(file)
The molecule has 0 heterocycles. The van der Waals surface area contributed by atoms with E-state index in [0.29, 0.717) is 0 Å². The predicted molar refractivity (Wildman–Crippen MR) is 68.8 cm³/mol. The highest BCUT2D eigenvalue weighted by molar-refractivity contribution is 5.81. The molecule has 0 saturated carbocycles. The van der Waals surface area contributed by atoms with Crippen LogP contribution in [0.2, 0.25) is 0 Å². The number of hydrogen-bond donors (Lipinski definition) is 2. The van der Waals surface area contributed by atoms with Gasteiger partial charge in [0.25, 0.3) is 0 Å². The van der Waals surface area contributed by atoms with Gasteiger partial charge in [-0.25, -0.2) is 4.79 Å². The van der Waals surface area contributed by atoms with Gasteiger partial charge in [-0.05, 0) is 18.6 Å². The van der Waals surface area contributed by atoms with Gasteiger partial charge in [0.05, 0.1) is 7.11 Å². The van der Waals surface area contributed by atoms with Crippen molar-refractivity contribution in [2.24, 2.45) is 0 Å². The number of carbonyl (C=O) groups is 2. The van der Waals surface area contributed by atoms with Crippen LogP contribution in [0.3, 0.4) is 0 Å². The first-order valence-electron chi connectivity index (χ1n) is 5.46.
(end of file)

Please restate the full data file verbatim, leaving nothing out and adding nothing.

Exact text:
The molecule has 0 heterocycles. The van der Waals surface area contributed by atoms with E-state index in [0.29, 0.717) is 0 Å². The predicted molar refractivity (Wildman–Crippen MR) is 68.8 cm³/mol. The highest BCUT2D eigenvalue weighted by molar-refractivity contribution is 5.81. The molecule has 0 saturated carbocycles. The van der Waals surface area contributed by atoms with Crippen LogP contribution in [0.2, 0.25) is 0 Å². The number of hydrogen-bond donors (Lipinski definition) is 2. The van der Waals surface area contributed by atoms with Gasteiger partial charge in [0.25, 0.3) is 0 Å². The van der Waals surface area contributed by atoms with Gasteiger partial charge in [-0.25, -0.2) is 4.79 Å². The van der Waals surface area contributed by atoms with Gasteiger partial charge in [-0.05, 0) is 18.6 Å². The van der Waals surface area contributed by atoms with Gasteiger partial charge in [0.05, 0.1) is 7.11 Å². The van der Waals surface area contributed by atoms with Crippen molar-refractivity contribution in [2.24, 2.45) is 0 Å². The number of carbonyl (C=O) groups is 2. The van der Waals surface area contributed by atoms with Crippen LogP contribution in [0.3, 0.4) is 0 Å². The first-order valence-electron chi connectivity index (χ1n) is 5.46.